Song - Artist -
That's How You Like It - Beyonce -
To stay aware of new Celtic music I often tune my OXX WiFi Internet Radio receiver to ‘Celtic Music Radio,’ a community station based in Glasgow, Scotland. As the station name suggests, there is a wealth of Celtic music and song to be heard there. Celtic Music Radio (www.celticmusicradio.net) is a place to go for many of the live performances aired during the annual gathering of musicians and singers who come together, from around the world, at Celtic Comnnections. For three weeks last January one could hear Detroit soul, Carribean Creole, Danish fiddle and, of course, native Celtic strains in abundance.
I happened to catch an announcement, in Gaelic, introducing a live performance from Celtic Connections by someone I thought was named MacLeod, singing a song I was not familiar with – John Condon. I was totally riveted by this performance. 'John Condon' turned out to be the most wrenching anti-war song I have heard in all my many years. I was near to tears. In my view ‘John Condon’ ranks right up there, as a testament to the tragedy of war, with the well-known poem ‘In Flanders Fields.’
I listened to no more music from Celtic Connections via Celtic Music radio that night. Instead, in the grip of the emotions induced by the soaring, crystal clear voice of the singer, together with the delicate guitar accompaniment, I went searching for information about both the singer and the song. At first I could not link a MacLeod with the song. Then I searched only for the song. This proved to be more successful. On the very first results page, there were links to the lyrics and to recordings by Mary Dillon, Niamh Parsons , and Flossie Malavialle, but seemingly no MacLeod. And then I noticed a small YouTube link featuring ‘Janet Dowd’ live. Paydirt at www.youtube.com/watch?v=Ip27e6xZK8w.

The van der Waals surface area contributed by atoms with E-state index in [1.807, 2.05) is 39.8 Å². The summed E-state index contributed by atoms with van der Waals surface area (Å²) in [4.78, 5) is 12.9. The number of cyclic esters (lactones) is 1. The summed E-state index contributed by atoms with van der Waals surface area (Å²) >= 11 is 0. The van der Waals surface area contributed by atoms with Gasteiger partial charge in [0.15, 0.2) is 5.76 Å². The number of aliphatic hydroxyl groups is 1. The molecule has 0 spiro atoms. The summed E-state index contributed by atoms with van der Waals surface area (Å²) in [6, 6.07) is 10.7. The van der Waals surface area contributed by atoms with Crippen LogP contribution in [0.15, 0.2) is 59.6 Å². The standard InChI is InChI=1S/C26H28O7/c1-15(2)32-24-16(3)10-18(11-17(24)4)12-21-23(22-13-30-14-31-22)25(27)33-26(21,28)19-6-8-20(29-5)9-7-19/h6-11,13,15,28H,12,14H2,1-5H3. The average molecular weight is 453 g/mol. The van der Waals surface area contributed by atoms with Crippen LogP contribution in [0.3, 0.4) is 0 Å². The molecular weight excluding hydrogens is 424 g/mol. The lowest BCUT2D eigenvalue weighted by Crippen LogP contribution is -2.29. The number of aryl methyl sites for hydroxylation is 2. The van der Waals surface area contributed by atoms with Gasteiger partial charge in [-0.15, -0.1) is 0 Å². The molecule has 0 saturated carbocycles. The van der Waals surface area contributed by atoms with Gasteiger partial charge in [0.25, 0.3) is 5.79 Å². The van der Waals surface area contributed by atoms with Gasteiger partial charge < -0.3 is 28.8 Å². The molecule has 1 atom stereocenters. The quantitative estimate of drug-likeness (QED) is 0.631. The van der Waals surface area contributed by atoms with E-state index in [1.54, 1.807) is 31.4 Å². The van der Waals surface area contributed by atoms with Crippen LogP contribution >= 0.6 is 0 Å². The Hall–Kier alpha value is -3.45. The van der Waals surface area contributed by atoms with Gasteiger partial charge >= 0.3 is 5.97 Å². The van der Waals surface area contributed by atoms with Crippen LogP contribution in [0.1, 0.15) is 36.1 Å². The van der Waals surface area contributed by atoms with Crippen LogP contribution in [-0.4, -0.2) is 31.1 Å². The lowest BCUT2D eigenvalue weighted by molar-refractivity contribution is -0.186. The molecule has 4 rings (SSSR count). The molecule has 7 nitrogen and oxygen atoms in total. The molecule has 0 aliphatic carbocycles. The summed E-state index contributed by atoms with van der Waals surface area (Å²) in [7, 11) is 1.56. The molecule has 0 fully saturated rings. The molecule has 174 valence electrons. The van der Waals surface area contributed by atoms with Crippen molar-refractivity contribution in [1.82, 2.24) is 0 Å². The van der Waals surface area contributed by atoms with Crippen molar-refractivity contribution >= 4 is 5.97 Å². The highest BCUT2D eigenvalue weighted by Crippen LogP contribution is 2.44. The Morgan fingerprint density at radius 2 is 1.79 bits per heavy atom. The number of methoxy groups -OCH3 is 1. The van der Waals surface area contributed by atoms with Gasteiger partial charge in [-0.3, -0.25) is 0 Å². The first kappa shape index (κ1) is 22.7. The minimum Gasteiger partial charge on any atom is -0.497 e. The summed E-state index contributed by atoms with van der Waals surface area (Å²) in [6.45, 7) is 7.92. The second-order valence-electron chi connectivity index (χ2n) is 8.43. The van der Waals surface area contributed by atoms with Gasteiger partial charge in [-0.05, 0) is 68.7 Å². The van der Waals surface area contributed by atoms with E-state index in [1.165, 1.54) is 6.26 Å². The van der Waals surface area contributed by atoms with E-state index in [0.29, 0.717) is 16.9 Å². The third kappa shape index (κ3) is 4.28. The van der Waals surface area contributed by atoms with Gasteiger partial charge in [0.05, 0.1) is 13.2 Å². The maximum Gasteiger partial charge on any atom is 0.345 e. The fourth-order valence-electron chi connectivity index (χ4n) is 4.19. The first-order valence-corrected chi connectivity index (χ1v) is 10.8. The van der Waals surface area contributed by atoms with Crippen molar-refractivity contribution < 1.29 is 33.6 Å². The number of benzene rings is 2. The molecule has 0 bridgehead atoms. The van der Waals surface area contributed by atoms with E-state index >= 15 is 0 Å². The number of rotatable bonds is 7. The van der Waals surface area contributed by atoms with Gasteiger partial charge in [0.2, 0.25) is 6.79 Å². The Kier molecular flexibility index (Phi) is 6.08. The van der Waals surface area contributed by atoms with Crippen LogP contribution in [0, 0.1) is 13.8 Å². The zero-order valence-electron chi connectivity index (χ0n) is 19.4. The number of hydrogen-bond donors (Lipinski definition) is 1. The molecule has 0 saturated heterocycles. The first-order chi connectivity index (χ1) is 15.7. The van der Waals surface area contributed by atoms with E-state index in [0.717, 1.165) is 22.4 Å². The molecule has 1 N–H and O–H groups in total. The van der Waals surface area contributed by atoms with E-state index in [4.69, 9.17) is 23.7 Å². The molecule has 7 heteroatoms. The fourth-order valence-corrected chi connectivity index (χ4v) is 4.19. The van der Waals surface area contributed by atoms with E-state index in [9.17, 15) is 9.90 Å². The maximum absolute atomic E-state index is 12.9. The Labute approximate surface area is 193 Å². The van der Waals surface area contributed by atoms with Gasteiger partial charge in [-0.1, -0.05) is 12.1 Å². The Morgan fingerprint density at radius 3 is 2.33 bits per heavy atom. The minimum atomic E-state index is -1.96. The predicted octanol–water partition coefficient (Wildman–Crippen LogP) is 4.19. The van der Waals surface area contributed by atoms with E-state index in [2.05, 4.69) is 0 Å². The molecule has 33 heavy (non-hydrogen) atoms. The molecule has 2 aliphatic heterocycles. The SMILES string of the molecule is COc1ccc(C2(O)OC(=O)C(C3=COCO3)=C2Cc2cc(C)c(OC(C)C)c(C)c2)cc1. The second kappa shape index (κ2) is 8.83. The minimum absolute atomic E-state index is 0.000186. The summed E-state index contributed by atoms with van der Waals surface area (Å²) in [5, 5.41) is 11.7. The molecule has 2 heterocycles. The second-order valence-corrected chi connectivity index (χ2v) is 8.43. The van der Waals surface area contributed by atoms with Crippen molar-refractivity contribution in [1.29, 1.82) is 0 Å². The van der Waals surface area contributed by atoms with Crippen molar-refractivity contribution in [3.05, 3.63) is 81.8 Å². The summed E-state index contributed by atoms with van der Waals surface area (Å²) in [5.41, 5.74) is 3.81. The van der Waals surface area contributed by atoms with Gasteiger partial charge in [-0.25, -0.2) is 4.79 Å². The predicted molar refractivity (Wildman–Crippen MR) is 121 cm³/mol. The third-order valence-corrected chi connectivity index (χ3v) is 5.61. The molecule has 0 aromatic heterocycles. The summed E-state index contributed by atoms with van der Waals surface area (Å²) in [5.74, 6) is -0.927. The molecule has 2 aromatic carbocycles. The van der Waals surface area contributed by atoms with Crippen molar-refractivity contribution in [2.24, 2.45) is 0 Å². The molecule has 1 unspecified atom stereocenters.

The song ‘John Condon’ was created from an idea by Richard Laird, with the collaboration of his friends Tracey McRory and the late Sam Starrett As the trio Songshed they published a CD including the song (vocals by Mary Dillon) but their album, Boys Of The Island, seems to be out of print. The subject of the song, 14 years old John Condon, is alleged to be the youngest British soldier killed in the First World War; both his age and burial place are in dispute.
In addition to the live performance by Janet Dowd I have now heard recordings of ‘John Condon’ by Mary Dillon, by Niamh Parsons, and by Flossie Malavaille. All of the recordings of ‘John Condon’ which I have heard have been moving. However, for sheer raw emotion and depth of feeling Janet Dowd’s brilliant singing, to a most sensitive accompaniment, is a standout: www.cdbaby.com/cd/janetdowd. Her recording of ‘John Condon’ is, I believe, on track to become the standard when memorials or politics call forth anti-war sentiments.